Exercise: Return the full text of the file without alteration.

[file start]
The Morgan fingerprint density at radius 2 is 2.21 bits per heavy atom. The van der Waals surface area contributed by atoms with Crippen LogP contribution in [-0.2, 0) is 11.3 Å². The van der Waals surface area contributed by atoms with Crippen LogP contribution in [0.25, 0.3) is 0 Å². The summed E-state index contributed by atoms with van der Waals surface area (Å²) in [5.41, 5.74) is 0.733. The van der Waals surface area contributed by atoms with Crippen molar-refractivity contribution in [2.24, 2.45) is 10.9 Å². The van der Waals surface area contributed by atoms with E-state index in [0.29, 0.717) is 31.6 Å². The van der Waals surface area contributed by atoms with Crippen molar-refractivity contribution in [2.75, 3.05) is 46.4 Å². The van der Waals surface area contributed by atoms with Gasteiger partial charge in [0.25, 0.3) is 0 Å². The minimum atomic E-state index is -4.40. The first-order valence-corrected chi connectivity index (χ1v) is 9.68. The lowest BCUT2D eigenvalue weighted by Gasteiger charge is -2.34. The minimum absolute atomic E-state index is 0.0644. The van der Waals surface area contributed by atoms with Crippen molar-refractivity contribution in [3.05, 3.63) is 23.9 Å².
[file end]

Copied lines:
The Morgan fingerprint density at radius 2 is 2.21 bits per heavy atom. The van der Waals surface area contributed by atoms with Crippen LogP contribution in [-0.2, 0) is 11.3 Å². The van der Waals surface area contributed by atoms with Crippen LogP contribution in [0.25, 0.3) is 0 Å². The summed E-state index contributed by atoms with van der Waals surface area (Å²) in [5.41, 5.74) is 0.733. The van der Waals surface area contributed by atoms with Crippen molar-refractivity contribution in [2.24, 2.45) is 10.9 Å². The van der Waals surface area contributed by atoms with E-state index in [0.29, 0.717) is 31.6 Å². The van der Waals surface area contributed by atoms with Crippen molar-refractivity contribution in [2.75, 3.05) is 46.4 Å². The van der Waals surface area contributed by atoms with Gasteiger partial charge in [0.25, 0.3) is 0 Å². The minimum atomic E-state index is -4.40. The first-order valence-corrected chi connectivity index (χ1v) is 9.68. The lowest BCUT2D eigenvalue weighted by Gasteiger charge is -2.34. The minimum absolute atomic E-state index is 0.0644. The van der Waals surface area contributed by atoms with Crippen molar-refractivity contribution in [3.05, 3.63) is 23.9 Å².